An international meeting on climate change has heard the prospects of saving the world's coral reefs now appear so bleak that plans are being drawn up to freeze samples to preserve them.
The BBC reports meeting in Denmark took evidence from researchers who say most coral reefs won't survive, even if tough new regulations on greenhouse gas emissions are put into place.
Scientists proposed storing samples of coral species in liquid nitrogen which would allow them to be reintroduced to the seas in the future if global temperatures can be stabilised.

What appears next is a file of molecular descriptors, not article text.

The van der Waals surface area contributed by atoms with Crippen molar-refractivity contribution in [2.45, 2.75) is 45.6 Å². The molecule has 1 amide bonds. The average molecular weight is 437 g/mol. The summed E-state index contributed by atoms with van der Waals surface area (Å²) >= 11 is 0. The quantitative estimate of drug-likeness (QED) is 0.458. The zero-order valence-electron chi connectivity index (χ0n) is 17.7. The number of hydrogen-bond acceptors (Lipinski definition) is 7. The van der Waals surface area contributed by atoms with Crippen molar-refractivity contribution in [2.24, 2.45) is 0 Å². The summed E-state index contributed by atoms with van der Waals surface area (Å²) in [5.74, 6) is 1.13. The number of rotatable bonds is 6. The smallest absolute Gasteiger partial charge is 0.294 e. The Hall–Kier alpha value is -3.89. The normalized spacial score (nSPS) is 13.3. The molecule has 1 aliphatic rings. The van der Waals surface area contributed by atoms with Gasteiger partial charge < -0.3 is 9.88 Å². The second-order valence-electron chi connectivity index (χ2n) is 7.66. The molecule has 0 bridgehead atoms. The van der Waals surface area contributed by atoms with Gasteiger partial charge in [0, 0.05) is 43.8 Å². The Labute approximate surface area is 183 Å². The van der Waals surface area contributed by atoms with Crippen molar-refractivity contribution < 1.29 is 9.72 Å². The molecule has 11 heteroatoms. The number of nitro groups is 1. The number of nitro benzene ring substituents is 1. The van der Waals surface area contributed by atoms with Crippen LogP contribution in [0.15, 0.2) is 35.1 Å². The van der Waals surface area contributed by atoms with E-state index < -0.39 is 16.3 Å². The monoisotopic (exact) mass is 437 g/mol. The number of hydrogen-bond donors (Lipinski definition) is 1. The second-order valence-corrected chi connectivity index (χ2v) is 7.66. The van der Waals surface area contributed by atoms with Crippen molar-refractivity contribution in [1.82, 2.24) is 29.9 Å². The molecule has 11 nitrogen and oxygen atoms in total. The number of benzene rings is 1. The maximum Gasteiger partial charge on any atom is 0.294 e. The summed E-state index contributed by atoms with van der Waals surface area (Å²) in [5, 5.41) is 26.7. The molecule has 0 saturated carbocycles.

Coral reefs make up less than a quarter of 1% of the ocean's floor but are a key source of food, income and coastal protection for around 500 million people worldwide.
According to recent research, one of the world's most important concentrations of coral - the so-called Coral Triangle in South East Asia - could be destroyed by climate change before the end of this century with significant impacts on food security and livelihoods.